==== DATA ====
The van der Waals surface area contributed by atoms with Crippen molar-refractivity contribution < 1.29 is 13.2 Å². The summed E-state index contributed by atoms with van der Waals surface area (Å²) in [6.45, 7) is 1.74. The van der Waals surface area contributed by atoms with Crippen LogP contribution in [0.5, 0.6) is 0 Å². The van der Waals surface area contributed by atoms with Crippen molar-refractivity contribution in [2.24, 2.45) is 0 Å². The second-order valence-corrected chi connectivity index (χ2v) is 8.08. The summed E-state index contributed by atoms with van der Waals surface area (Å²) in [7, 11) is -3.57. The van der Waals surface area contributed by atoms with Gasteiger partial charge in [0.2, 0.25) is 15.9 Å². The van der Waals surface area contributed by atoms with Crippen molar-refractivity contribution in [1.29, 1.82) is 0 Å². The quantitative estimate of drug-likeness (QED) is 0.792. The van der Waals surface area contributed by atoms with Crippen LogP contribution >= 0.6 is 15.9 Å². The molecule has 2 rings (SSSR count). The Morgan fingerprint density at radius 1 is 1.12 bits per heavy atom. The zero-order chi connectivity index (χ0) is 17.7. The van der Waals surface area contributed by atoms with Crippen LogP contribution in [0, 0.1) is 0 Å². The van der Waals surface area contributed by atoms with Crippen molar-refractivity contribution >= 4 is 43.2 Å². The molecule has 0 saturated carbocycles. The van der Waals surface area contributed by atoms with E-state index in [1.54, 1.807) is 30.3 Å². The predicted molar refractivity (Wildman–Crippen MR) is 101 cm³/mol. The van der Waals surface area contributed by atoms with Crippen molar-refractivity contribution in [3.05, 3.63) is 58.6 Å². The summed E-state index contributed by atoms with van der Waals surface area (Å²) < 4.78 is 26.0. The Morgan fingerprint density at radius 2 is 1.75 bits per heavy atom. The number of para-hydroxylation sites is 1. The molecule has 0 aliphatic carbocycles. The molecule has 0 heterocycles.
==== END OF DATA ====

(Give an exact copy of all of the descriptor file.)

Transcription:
The van der Waals surface area contributed by atoms with Crippen molar-refractivity contribution < 1.29 is 13.2 Å². The summed E-state index contributed by atoms with van der Waals surface area (Å²) in [6.45, 7) is 1.74. The van der Waals surface area contributed by atoms with Crippen LogP contribution in [0.5, 0.6) is 0 Å². The van der Waals surface area contributed by atoms with Crippen molar-refractivity contribution in [2.24, 2.45) is 0 Å². The second-order valence-corrected chi connectivity index (χ2v) is 8.08. The summed E-state index contributed by atoms with van der Waals surface area (Å²) in [7, 11) is -3.57. The van der Waals surface area contributed by atoms with Gasteiger partial charge in [0.2, 0.25) is 15.9 Å². The van der Waals surface area contributed by atoms with Crippen molar-refractivity contribution in [1.29, 1.82) is 0 Å². The quantitative estimate of drug-likeness (QED) is 0.792. The van der Waals surface area contributed by atoms with Crippen LogP contribution >= 0.6 is 15.9 Å². The molecule has 2 rings (SSSR count). The Morgan fingerprint density at radius 1 is 1.12 bits per heavy atom. The zero-order chi connectivity index (χ0) is 17.7. The van der Waals surface area contributed by atoms with Crippen LogP contribution in [0, 0.1) is 0 Å². The van der Waals surface area contributed by atoms with Crippen molar-refractivity contribution >= 4 is 43.2 Å². The molecule has 0 saturated carbocycles. The van der Waals surface area contributed by atoms with E-state index in [1.54, 1.807) is 30.3 Å². The predicted molar refractivity (Wildman–Crippen MR) is 101 cm³/mol. The van der Waals surface area contributed by atoms with Crippen molar-refractivity contribution in [3.05, 3.63) is 58.6 Å². The summed E-state index contributed by atoms with van der Waals surface area (Å²) < 4.78 is 26.0. The Morgan fingerprint density at radius 2 is 1.75 bits per heavy atom. The number of para-hydroxylation sites is 1. The molecule has 0 aliphatic carbocycles. The molecule has 0 heterocycles.